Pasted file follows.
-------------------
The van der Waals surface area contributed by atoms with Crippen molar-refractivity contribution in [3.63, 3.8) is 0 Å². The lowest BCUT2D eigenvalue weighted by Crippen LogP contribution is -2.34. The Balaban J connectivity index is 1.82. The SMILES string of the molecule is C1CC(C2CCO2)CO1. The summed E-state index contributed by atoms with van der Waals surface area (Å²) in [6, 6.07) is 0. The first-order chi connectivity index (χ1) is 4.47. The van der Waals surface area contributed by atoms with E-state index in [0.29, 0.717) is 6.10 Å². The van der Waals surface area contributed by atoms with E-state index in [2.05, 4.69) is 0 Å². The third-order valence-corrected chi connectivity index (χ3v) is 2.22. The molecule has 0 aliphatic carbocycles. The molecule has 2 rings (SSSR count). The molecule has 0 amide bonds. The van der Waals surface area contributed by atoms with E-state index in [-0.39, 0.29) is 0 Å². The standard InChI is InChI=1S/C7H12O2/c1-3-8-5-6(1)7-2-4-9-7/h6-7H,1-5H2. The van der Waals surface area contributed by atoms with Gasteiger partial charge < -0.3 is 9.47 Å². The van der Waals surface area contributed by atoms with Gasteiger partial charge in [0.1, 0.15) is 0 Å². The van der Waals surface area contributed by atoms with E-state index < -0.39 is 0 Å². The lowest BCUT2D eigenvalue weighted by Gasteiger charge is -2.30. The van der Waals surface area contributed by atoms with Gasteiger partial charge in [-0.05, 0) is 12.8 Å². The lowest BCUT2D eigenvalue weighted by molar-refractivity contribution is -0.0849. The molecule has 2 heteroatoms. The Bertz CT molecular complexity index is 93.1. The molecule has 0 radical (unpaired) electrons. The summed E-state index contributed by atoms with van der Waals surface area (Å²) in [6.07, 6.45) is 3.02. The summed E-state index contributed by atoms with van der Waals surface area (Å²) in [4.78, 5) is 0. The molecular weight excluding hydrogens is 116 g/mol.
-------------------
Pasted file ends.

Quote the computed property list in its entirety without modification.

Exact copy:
The van der Waals surface area contributed by atoms with Crippen molar-refractivity contribution in [3.63, 3.8) is 0 Å². The lowest BCUT2D eigenvalue weighted by Crippen LogP contribution is -2.34. The Balaban J connectivity index is 1.82. The SMILES string of the molecule is C1CC(C2CCO2)CO1. The summed E-state index contributed by atoms with van der Waals surface area (Å²) in [6, 6.07) is 0. The first-order chi connectivity index (χ1) is 4.47. The van der Waals surface area contributed by atoms with E-state index in [0.29, 0.717) is 6.10 Å². The van der Waals surface area contributed by atoms with E-state index in [2.05, 4.69) is 0 Å². The third-order valence-corrected chi connectivity index (χ3v) is 2.22. The molecule has 0 aliphatic carbocycles. The molecule has 2 rings (SSSR count). The molecule has 0 amide bonds. The van der Waals surface area contributed by atoms with E-state index in [-0.39, 0.29) is 0 Å². The standard InChI is InChI=1S/C7H12O2/c1-3-8-5-6(1)7-2-4-9-7/h6-7H,1-5H2. The van der Waals surface area contributed by atoms with Gasteiger partial charge < -0.3 is 9.47 Å². The van der Waals surface area contributed by atoms with Gasteiger partial charge in [0.1, 0.15) is 0 Å². The van der Waals surface area contributed by atoms with E-state index < -0.39 is 0 Å². The lowest BCUT2D eigenvalue weighted by Gasteiger charge is -2.30. The van der Waals surface area contributed by atoms with Gasteiger partial charge in [-0.05, 0) is 12.8 Å². The lowest BCUT2D eigenvalue weighted by molar-refractivity contribution is -0.0849. The molecule has 2 heteroatoms. The Bertz CT molecular complexity index is 93.1. The molecule has 0 radical (unpaired) electrons. The summed E-state index contributed by atoms with van der Waals surface area (Å²) in [6.07, 6.45) is 3.02. The summed E-state index contributed by atoms with van der Waals surface area (Å²) in [4.78, 5) is 0. The molecular weight excluding hydrogens is 116 g/mol.